While Rutherford’s preseason stump speech repeatedly suggests there is a roster spot waiting for first round pick Jeff Skinner if he shows he wants it, I expect Skinner will have his 9-game tryout, but beyond that, I’d give him a 60% chance of sticking it out the whole season. What’s the point of rushing?

After the jump, The Litter Box covers the Florida Panthers, Raw Charge forecasts the Lightning and Storming the Crease underlines the Capitals’ biggest battles.


Thumbnail image for vokounstays.jpgFlorida Panthers

Contributor: Donny Rivette from The Litter Box.

Florida is in a rather unique position in that no real “battles” are being waged for an opening day roster spot. Given the large number of new and existing contracts involved, a prospect will really have to knock socks off of GM Dale Tallon and coach Peter DeBoer to earn placement so quickly. Fortunately, the majority of those deals are of the single-year variety: no less than seven veterans – from captain Bryan McCabe to Cory Stillman to Chris Higgins and so on – are staring at unrestricted free agency in 2011, and logic suggests most will be dealt at or before the trade deadline.

The most serious competition probably rests in goal, surprisingly enough. Veteran netminder Tomas Vokoun – still one of the league’s best, and a pending UFA – is secure in his job, at least until the deadline. Florida has a wealth of talent at the position, first and foremost of which is Sweden’s Jacob Markstrom, widely accepted as the best goaltender outside the NHL. Though he’ll start in AHL Rochester, he’s now a trade away from what’s certain to be a long career in the bigs, and few prospects have shown the hunger he has for the starters’ role. Scott Clemmensen has two years remaining on his deal, so barring a bizarro offer thrown Florida’s way, he’s with the organization for that length. And that’s not a bad situation…he’s an older backup with tremendous success as a Devil. Took some time to adjust to the Panthers’ odd All For One and One For Me motto of last year, but when he became comfortable it was lights-out on the competition. Same with his time at the World Championship. Another A-List blue-chipper, Marc Cheverie has a drive similar to Markstrom, which will make life for current Amerks’ goalie Tyler Plante more than interesting. Brian Foster is a bit down the ladder, but owns an impressive resume himself. Long story shortened: All are under contract, and one will be left in the dirt. Florida already loaned out Rochester’s Alex Salak to the SEL, so something has to give.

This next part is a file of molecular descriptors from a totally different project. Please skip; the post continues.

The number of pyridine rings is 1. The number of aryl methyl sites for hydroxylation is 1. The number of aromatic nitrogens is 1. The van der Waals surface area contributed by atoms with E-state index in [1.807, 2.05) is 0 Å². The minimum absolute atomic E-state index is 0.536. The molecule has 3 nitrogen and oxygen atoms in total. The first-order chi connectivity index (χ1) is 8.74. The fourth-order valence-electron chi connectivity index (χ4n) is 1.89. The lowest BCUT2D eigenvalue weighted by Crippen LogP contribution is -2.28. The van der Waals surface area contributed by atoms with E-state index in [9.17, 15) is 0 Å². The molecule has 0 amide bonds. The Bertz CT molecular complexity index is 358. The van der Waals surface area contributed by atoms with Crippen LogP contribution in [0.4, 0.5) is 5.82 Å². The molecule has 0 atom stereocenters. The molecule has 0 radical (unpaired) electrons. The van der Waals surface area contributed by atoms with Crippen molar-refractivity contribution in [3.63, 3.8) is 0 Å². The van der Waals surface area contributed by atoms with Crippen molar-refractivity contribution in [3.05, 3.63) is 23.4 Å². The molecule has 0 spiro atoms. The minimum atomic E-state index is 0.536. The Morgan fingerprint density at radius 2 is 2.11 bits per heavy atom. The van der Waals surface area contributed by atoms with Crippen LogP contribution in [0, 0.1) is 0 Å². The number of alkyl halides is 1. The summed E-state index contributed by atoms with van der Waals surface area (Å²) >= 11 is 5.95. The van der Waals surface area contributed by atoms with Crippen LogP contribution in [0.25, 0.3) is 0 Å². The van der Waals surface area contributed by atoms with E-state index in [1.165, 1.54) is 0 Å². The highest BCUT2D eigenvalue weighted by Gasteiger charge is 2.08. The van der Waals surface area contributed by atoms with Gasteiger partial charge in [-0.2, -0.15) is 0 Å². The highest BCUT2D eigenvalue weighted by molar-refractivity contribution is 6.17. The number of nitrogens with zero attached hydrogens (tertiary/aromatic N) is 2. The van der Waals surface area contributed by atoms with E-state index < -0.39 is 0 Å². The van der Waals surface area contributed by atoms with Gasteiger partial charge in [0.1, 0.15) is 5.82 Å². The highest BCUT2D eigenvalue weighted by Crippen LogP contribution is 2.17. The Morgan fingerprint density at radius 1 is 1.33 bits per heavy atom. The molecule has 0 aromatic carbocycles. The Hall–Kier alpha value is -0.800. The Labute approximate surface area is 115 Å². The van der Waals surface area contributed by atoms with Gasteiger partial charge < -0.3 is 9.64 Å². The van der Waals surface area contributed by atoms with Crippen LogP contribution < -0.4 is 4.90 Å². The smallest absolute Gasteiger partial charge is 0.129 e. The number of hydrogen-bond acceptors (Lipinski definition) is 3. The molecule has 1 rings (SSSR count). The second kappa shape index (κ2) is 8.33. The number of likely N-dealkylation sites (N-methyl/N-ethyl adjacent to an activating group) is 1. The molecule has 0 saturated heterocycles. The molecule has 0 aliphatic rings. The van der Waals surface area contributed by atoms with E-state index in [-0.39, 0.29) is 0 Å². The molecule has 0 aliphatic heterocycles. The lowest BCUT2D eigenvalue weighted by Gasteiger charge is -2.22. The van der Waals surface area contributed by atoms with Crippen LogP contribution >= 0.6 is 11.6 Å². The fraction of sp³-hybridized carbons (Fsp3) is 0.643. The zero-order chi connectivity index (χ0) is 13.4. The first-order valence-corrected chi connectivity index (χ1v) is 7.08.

A glaring weakness is the Panthers players’ lack of familiarity with their own organization. Been a lot of turnover, as Tallon weeded the minors of deadwood and accumulated 13 picks in seven rounds during this summer’s Entry Draft. Such a coup must eventually be balanced for, and the younglings among the ranks have little to no experience working alongside each other, along with a clash of cultures as the “Dale” boys are weaved among the “Keenan/Martin/Sexton” clan. This can be remedied over time, and employing a club liason in the form of ex-Cat captain Brian Skrudland can only improve the working relationships of all involved. Also: we’re talking about 19-year olds; a little slack, please.

Fans are unquestionably hoping to see 2010 3rd overall pick Erik Gudbranson make the club out of camp. Having seen him personally several times in the past week, I’ll stand by the stereotype: dude’s an exceptional specimen of size, strength, and maturity. And a wicked – but effective – mean streak. Does he pull a Kulikov and play himself into the lineup? Perhaps, but Tallon wisely built on defensive depth through the summer just in case the Kingston behemoth isn’t quite ready for prime time, effectively placing promotion in the hands of the 18-year old himself. Not to worry…this kid will be the face of the Panthers for a decade.

Thumbnail image for simongagne6.jpgTampa Bay Lightning

Contributor: John Fontana from Raw Charge.

Key position battle: Lower line wings

With the grand revamping of the Lightning this offseason – additions of Simon Gagne, Dan Ellis, and Pavel Kubina among others – there are still things yet to be settled on the Lightning roster. While the high-profile battle may be on goaltending, or the absolute makeup of the Lightning defense (which will have eight players carried on the roster), the clear battle is in the makeup of the bottom six forwards – specifically on the wings.

While the Bolts should be set with their third and fourth line centers (Dominic Moore and Nate Thompson), the question needs to be asked just who plays next to them? A total of eight forwards (Teddy Purcell, Sean Bergenheim, Chris Durno, Adam Hall, Eric Perrin, Marc-Antoine Pouliot, along with European imports Johan Harju and Niklas Persson) are in a battle for what will likely be four rosters spots. This doesn’t include on-the-cusp prospects (Ashton Carter, Dana Tyrell) or longtime organizational depth (Paul Szczechura, Blair Jones) who will also be in camp.